Rod Sims: A competition saint for small and all

Rod Sims ACCC

ACCC chair Rod Sims.

As we prepare for a changing of the guard at the ACCC, will the new chair, Gina Cass-Gottlieb, continue the ‘care for small, care for all’ philosophy that typified the approach of the outgoing chair, Rod Sims? One who understands that strong competition occurs when where there is a good diversity in market participants — businesses that are big, small, in the middle, growing, startup, family, sole traders, contractors, tradies, innovators, established, suppliers, and more? 

Competition policy is not just about price — it is also about choice, access, being different, quality, long-term health, innovation, community, global trade and seeing people as the issue, not the ideology.

If it was just the ideology, the various segments of our markets would be dominated by a small number of big players only. Such is the mindlessness of the laissez-faire economists, and a sole focus on price rarely delivers sustainable competition outcomes. Just look at the Australian grocery sector.

Which brings me to Rod Sims. You may read the next few paragraphs and get the impression that I think he did a pretty good job. Well you’d be wrong — he has done an amazing job. He made the Australian community a better place and he helped to make our economy one of the most resilient in the world.

And more than that, Rod recognised that small businesses are essential to the fulfilment of sustainable competition outcomes.

During his time, Rod created a strategy for a market that responded to fairness and the reasonable interests of small businesses. In doing so, it ensured the longevity of competition in specific markets and through that, a diversity in our business community and in our communities themselves.

Rod achieved outcomes — with others in support — that the small business community have been seeking for decades. The list of achievements is long.

Effects test, unfair contracts and more

Chief among these were the introduction of the effects test into competition policy, which sought to provide greater safeguards against damage caused to small business by bigger businesses misusing their market power. There’s still more to be done, but as always change starts somewhere. The ‘effects test battle’ was willing, long, full of backdoor agreements, and in the end, due to the resilience of Rod and small business association leaders (and former small business minister Kelly O’Dwyer) the change was achieved.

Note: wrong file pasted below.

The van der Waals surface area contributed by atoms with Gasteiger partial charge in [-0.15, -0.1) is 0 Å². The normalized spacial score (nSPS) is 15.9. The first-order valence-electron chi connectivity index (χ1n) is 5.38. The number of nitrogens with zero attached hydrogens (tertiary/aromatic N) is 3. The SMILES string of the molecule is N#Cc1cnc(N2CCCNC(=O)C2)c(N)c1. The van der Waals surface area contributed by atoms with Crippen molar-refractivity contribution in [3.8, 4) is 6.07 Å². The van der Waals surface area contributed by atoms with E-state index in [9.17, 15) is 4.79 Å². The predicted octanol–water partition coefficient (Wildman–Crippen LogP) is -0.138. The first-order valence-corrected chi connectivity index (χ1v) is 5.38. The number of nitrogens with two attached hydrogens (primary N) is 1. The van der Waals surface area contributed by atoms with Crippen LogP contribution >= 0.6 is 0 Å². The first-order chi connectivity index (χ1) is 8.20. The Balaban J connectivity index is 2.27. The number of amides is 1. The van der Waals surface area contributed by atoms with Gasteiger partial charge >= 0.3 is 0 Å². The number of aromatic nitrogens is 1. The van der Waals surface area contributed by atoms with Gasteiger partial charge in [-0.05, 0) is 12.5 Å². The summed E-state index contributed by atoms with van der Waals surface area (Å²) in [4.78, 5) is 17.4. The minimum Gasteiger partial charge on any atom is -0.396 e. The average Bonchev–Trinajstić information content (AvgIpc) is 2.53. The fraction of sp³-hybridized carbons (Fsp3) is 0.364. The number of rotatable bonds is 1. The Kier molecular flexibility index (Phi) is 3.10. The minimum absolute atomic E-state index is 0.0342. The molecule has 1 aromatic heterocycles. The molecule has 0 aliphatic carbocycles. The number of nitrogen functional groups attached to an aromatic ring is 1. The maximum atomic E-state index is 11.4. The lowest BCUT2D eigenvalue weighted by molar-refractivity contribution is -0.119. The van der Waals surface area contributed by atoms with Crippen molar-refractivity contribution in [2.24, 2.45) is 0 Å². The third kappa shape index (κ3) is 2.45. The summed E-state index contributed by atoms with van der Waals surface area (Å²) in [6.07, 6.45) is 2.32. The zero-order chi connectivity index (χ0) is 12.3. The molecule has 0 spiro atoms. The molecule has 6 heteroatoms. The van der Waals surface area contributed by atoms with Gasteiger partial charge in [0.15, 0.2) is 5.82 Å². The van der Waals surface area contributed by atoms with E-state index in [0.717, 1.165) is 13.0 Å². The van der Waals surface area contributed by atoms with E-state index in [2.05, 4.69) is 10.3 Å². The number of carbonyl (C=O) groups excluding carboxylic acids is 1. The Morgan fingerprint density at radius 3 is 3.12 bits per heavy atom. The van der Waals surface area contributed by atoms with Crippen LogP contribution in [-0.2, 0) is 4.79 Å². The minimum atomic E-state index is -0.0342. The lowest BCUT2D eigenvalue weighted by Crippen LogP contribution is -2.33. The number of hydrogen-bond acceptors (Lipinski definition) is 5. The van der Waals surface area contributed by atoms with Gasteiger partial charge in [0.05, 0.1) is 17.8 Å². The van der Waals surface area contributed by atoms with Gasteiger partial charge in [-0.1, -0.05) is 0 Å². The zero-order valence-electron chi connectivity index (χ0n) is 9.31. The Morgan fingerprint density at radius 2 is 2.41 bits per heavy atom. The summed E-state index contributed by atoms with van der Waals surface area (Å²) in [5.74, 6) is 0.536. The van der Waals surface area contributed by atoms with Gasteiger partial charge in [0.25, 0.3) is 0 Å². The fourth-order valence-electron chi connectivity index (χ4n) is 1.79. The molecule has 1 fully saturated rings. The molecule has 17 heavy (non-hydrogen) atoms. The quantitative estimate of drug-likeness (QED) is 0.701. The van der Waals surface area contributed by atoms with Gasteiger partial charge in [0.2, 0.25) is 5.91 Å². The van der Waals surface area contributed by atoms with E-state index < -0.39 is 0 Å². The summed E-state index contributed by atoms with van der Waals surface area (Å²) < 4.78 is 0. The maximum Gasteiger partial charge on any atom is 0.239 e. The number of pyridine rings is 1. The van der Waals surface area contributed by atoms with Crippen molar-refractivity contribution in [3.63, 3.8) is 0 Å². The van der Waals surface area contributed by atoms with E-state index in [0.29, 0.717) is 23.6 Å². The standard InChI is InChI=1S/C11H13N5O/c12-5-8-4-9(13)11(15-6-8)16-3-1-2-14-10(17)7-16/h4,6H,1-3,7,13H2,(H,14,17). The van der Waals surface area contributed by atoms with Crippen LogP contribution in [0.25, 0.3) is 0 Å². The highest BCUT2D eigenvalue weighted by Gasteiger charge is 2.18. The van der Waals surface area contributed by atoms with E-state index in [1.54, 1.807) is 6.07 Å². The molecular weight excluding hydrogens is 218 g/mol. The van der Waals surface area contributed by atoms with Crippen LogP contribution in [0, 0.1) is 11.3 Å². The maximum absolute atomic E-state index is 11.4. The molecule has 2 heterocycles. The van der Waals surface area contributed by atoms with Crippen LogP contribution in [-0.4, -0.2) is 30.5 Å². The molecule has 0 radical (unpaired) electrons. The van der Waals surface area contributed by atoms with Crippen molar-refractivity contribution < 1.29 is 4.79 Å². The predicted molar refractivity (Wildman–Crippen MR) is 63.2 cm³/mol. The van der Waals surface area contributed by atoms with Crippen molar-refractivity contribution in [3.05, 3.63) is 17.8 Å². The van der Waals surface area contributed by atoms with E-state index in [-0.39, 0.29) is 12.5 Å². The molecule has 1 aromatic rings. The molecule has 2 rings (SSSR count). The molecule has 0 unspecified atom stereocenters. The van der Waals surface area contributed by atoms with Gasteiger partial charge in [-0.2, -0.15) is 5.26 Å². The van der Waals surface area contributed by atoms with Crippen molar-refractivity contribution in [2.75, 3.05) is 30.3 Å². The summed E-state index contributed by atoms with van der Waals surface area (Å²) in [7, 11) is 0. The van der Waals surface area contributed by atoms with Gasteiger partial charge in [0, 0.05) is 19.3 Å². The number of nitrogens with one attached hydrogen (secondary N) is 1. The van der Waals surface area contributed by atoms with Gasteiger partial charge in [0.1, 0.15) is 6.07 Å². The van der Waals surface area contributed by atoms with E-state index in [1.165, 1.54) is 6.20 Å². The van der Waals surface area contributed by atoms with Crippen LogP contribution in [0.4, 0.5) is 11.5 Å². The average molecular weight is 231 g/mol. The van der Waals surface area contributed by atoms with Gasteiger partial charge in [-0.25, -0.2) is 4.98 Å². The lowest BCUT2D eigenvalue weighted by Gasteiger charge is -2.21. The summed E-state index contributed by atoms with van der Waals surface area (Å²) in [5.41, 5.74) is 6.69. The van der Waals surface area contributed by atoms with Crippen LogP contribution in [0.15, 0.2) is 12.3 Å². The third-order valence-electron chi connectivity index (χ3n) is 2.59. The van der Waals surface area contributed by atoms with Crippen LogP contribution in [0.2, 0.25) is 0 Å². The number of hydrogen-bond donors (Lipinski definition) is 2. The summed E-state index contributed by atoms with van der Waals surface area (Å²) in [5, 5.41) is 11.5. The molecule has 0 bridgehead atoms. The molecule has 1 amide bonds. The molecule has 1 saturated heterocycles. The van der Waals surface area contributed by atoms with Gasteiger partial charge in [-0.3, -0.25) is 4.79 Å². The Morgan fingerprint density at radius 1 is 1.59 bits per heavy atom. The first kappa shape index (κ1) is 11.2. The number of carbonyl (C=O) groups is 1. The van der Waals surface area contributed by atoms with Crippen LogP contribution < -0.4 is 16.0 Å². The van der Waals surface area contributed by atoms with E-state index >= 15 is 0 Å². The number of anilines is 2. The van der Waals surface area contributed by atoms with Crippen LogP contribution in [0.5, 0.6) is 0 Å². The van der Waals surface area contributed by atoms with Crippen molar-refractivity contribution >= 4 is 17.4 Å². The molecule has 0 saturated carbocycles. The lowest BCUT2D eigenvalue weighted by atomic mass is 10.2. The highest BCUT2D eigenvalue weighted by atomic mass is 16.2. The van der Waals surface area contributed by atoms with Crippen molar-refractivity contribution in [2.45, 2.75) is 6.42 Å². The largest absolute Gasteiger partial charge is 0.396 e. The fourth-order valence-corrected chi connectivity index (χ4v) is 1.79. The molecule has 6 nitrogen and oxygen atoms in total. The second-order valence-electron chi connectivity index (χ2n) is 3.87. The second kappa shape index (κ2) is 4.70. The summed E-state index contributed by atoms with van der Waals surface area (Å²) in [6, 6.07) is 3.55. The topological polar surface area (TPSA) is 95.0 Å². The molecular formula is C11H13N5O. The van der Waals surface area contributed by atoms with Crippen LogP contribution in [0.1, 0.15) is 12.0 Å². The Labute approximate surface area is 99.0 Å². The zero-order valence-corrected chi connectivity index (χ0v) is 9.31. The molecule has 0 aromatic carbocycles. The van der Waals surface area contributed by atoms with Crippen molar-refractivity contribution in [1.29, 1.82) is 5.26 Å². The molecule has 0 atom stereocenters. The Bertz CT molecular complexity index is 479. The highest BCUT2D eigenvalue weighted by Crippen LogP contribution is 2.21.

Rod also oversaw the introduction of changes in contract law to remove unfair contract terms that unduly constrained the rights of small businesses — and then continued to push for the introduction of higher thresholds for these laws to take effect, including sanctions for those big businesses that failed to adhere to the legislative changes. While some — mostly big businesses — wrongly argued that the ‘buyer beware’ principle meant the onus should be on the small business owner to wade through complex and lengthy B2B contracts, Rod recognised that there are a series of basic principles of fairness that cannot be made valid by ‘tricky’ complicated contracts.

Rod also confronted the destructive impact of high value “shopper dockets” that the two big supermarkets used to systematically destroy small independent businesses in both the supermarket and fuel retail sector. Previously, the ACCC had ignored the arguments of small business about the abuse of this process and told us all that it was just ‘competition’.

But Rod Sims looked at the merits of our arguments and then took action. There are independent small businesses in both of these sectors that would not be in existence today had it not been for the action of Rod and his team on this issue. The community has greater choice and cheaper prices as a result.